There have been quite a few firsts that have come out of California with respect to bass techniques. No one can dispute Flippin’ was invented in the Golden State. Or Dick Trask’s form of split-shotting and Don Iovino’s doodling came from anywhere else. The Drop-shot rig may have been brought over from Japan (via Connecticut one friend of mine would say), but it was the California anglers that made the technique famous when they began winning tour-level events with it. The swimbait is another on that long list of firsts and today in The Birth of the Swimbait, we’ll take a look at its beginnings.
Over the years I’ve written numerous articles on the subject, the first of which was a piece I penned for In-Fisherman around the 2002 timeframe. The piece reported on the history of swimbaits and how they came about – namely striper anglers trolling large, handmade wooden lures and Rapalas and incidentally catching trophy largemouths. There was also a group of anglers using large, 12-inch ocean boot tails (Worm King Dinosaurs) to target the double-digit bass in the southern California lakes. The time I listed as the beginning was around 1986 or ’87.
What I’d forgotten was a group of anglers in the San Diego region of California, who had been trolling big Rapalas and Rebels with leadcore line since the mid-70s. Then, a few days ago I was reading a 1979 issue of Western Bass Magazine and a 1980 issue of BASS Master and my memory was jogged.
In the issue of Western Bass, there’s an article titled, “Deep Trolling,” by Harlon Bartlett. In this piece Bartlett interviewed “Lunker” Bill Murphy, Ray and Allan Nordlund and George Puras – the last three credited with first trolling big lures specifically for bass.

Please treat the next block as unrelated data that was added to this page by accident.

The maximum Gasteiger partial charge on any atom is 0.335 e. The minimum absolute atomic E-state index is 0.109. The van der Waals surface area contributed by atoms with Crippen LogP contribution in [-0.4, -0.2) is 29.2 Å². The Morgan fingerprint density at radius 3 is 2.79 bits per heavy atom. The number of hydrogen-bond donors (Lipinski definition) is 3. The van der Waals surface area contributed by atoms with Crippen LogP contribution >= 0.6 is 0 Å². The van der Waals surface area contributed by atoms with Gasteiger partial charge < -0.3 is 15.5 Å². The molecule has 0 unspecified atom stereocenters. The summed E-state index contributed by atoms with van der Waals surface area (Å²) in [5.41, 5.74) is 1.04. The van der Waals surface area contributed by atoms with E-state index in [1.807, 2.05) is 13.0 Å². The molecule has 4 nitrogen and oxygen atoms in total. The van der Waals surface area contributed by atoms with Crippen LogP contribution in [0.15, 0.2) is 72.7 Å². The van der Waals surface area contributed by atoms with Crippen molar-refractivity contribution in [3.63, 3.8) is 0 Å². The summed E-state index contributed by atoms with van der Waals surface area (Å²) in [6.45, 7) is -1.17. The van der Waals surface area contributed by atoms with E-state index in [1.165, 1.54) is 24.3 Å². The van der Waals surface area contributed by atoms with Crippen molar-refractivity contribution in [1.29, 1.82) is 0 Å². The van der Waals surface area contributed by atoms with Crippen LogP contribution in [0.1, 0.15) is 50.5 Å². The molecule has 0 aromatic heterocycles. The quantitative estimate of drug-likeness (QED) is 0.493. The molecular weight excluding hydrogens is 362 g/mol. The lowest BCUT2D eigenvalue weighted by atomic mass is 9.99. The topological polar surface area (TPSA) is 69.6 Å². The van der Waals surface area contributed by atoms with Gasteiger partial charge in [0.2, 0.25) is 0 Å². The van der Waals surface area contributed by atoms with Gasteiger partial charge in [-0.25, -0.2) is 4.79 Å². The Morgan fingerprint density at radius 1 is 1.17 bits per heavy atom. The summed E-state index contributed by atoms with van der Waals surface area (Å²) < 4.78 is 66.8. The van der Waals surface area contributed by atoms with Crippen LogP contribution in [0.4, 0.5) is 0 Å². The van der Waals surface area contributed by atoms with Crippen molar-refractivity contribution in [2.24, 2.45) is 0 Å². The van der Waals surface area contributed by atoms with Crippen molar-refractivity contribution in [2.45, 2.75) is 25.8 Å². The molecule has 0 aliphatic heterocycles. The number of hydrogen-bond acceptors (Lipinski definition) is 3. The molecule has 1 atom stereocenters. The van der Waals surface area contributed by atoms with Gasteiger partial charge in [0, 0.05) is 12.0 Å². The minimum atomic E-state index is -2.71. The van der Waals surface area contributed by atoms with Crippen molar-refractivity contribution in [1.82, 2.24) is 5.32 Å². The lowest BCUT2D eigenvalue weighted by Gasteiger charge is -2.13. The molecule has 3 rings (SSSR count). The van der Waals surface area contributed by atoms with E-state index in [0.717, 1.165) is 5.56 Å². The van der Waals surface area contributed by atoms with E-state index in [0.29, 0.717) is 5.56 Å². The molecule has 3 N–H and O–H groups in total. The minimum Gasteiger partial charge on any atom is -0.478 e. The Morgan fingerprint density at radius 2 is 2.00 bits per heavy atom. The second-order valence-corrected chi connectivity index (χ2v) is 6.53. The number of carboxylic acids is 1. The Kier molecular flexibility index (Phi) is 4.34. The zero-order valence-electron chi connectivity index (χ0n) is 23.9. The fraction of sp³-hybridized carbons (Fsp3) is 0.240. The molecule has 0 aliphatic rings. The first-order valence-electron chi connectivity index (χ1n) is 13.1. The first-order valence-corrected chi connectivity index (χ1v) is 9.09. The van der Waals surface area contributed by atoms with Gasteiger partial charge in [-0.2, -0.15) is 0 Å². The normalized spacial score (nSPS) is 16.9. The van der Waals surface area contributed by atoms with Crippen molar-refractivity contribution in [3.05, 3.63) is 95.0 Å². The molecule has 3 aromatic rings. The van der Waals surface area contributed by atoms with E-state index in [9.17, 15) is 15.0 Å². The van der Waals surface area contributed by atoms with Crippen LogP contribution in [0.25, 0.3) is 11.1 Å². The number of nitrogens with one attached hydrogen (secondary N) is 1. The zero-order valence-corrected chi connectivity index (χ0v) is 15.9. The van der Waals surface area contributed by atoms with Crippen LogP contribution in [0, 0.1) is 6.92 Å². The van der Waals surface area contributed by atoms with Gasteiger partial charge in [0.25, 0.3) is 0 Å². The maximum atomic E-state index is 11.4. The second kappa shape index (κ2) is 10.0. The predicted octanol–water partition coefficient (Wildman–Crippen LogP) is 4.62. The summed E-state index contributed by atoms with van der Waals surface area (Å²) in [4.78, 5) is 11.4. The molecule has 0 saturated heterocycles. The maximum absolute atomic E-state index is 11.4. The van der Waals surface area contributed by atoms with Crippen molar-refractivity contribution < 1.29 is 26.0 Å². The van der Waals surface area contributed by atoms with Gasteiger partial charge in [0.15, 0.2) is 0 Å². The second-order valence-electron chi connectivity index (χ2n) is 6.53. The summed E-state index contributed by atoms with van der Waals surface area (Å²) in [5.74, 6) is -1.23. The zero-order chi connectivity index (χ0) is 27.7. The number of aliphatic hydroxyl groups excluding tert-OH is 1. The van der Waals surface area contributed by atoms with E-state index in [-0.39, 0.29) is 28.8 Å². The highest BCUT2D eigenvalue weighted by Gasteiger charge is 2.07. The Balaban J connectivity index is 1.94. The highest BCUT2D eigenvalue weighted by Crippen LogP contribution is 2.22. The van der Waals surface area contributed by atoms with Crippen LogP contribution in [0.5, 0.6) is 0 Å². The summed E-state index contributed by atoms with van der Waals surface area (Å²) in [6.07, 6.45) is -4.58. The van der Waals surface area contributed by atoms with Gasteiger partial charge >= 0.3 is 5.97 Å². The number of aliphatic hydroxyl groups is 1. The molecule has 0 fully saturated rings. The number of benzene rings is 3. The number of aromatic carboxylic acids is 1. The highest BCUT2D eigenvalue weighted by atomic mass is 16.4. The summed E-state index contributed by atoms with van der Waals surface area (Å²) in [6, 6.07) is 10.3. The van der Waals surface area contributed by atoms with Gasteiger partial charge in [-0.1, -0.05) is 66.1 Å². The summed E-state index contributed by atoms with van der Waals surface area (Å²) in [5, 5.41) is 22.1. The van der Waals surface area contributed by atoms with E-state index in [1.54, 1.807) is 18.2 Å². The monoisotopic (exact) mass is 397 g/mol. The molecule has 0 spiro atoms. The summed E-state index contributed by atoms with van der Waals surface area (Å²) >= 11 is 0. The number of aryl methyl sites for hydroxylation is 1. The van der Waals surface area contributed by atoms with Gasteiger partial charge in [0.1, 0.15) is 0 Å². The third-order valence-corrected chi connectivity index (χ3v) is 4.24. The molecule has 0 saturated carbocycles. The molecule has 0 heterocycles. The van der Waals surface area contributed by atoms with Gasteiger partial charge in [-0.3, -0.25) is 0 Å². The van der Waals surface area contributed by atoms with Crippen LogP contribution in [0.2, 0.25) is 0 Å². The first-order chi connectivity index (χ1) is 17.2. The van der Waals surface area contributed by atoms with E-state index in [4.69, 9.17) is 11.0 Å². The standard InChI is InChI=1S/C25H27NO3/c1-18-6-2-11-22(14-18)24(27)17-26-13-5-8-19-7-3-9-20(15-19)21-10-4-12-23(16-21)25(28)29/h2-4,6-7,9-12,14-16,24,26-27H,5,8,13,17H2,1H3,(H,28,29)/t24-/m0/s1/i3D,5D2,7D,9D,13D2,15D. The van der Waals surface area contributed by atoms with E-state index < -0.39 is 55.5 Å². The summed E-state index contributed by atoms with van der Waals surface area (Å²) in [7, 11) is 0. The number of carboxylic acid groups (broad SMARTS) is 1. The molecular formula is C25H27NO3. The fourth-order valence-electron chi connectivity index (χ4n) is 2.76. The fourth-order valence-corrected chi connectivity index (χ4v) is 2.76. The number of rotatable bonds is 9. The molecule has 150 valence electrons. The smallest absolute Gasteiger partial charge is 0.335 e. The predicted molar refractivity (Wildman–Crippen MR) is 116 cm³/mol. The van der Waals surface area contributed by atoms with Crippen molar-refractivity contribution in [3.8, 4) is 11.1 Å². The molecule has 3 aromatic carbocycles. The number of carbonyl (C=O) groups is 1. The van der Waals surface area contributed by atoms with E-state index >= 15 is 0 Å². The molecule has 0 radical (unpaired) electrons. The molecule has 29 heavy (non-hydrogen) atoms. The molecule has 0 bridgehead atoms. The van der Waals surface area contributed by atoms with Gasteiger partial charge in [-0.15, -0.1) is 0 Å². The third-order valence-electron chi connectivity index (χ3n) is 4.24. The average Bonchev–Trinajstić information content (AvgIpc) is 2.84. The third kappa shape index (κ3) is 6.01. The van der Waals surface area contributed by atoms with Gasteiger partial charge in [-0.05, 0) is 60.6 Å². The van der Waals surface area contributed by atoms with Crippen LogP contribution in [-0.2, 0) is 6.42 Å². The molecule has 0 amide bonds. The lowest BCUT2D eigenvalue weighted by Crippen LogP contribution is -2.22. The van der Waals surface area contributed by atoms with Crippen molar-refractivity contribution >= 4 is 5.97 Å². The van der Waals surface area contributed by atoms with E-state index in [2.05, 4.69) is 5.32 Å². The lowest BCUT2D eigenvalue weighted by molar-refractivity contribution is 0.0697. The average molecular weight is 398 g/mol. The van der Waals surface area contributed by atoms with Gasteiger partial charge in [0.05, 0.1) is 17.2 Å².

The Nordlunds and Puras started trolling the ocean-sized baits for brown trout (a technique proven on Utah’s Flaming Gorge Reservoir for trophy browns) that had been stocked in San Vicente Reservoir in the mid-70s. Although they didn’t catch many trout, they reported catching bass, and big ones at that. It wasn’t long before Murphy got wind of this and went out with Red DeZeeuw to try it out. They had success right off the bat.
The second article I ran into was in the January 1980 issue of BASS Master Magazine and titled, “Lake San Vicente: Where the Lunkers Lurk,” by Rolla Williams. In this piece, Williams talked mostly about the quest for the million-dollar bass and the San Diego lake thought most likely to produce it – San V.
In the article “Lunker” Bill was again interviewed, but what was most intriguing about this piece was the picture of the “modified” Rapala being used at the time. It was a Frankenstein-type bait, half Rapala, half soft ocean swimbait with an ocean-going double IP hook normally used with tuna feathers. The bait resembles many others manufactured today.
The article also talked about some recent records that were taken out of San V just prior to printing. There was the 87 1/2-pound 10-fish limit taken by Doug Crandall and Sam Herring. A five-fish limit weighing 60-09 caught by Ken Locke (trolling the Frankenstein bait). And a five-fish limit by Murphy that weighed 49-07 – all caught while trolling the big bait.
Another interesting part of the article was the report of the San Diego Lakes gaining so much international exposure that even a Japanese couple booked a guided trip for their honeymoon. Are they possibly the first Japanese to come to America to fish bass?
Back to the subject of swimbaits.
Although trolling a Rapala or other large plug may not be considered by today’s standards “swimbait” fishing – what Murphy and others were doing definitely paved the way with respect to bait modifications. It wouldn’t be until the mid- to late-80s that anglers would start experimenting with castable swimbaits and those were limited. Baits that could be effectively fished at depth were generally soft plastic boot-tail bodies with leadheads, while the wooden baits were predominantly floaters that would dive upon retrieve.
The whole swimbait industry is another topic for another time but it’s fun to go back and see its humble beginnings when the term swimbait hadn’t even been thought of yet.
Past Reader Comments:
Andrew: Terry, love this article. Honestly, this is what I think of every time some guy from the midwest says us California swimbaiters owe them everything. They may have started throwing big baits before us, but we did our own fair share of developing baits, and mostly from the saltwater side to boot.